Flying in the face of the adage that the era of the mall is dead, with retail migrating more and more to the internet, NFM is crafting a powerful regional draw that takes up lots of actual physical space rather than just cyberspace.

NFM stores have traditionally been stand-alone facilities, but with the new Dallas store NFM is developing a 400+ acres, 3.9 million square-feet mix of retail, entertainment, dining and attractions that is going by the name of Grandscape.

In addition to retail, the facility will include a hotel and amphitheater, office space, and ±300 multi-family units. NFM is betting that 18 million visitors will come to Grandscape each year, with 8 million of those visitors hopefully shopping at Nebraska Furniture Mart.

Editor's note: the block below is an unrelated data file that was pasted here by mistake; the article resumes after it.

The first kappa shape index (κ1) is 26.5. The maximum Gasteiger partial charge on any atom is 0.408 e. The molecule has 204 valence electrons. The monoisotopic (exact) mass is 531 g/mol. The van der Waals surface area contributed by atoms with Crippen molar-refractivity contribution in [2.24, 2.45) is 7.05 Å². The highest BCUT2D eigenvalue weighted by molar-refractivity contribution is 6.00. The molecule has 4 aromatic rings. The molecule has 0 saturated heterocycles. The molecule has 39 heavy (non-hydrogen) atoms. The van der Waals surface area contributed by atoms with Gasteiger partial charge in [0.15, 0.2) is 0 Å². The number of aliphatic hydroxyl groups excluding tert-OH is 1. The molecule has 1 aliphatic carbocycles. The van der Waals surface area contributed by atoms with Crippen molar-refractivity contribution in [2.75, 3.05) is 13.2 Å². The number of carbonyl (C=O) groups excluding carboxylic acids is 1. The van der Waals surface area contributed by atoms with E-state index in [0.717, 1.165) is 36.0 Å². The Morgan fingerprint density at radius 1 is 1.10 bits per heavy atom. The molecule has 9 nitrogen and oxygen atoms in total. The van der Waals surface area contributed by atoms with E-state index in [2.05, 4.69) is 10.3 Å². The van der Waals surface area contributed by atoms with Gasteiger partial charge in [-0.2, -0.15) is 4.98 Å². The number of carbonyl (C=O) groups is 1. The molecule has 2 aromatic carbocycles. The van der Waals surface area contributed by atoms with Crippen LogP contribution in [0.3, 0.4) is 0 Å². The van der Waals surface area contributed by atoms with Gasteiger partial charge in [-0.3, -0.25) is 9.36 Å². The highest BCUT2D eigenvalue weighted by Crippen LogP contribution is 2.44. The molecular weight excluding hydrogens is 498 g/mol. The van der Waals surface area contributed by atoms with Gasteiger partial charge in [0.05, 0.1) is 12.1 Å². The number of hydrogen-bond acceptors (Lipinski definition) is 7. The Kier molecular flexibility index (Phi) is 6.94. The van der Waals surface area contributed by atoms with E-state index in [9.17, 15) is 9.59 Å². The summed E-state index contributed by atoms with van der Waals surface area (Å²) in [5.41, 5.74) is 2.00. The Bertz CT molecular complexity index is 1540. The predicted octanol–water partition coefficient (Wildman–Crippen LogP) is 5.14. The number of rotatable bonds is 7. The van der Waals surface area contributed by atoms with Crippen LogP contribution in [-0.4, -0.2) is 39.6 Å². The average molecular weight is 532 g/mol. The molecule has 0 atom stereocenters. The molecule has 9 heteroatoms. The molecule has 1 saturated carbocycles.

Excitement is running high even among the retailers that will be outside of the actual Grandscape footprint, and some are planning to build duplicate stores on either side of the highway to take advantage of Grandscape’s anticipated drawing power.

Average household income in the 12 county area is $57,431 with a total population in North Texas of 6.5 million. In addition, NFM believes it can draw from a huge four-state area with people traveling from as far as 300 miles away.

Revenue Projections

Is $2 billion in annual revenue realistic for four stores? Even four mega-stores? NFM is projecting that sales will grow 7% annually for the first decade with 3% growth thereafter. While 7% annual growth sounds optimistic, it is less than half of NFM’s 15.4% growth in sales in 2014.

Perhaps the bigger question is who says you have to stop at four stores?

© 2014 David Mazor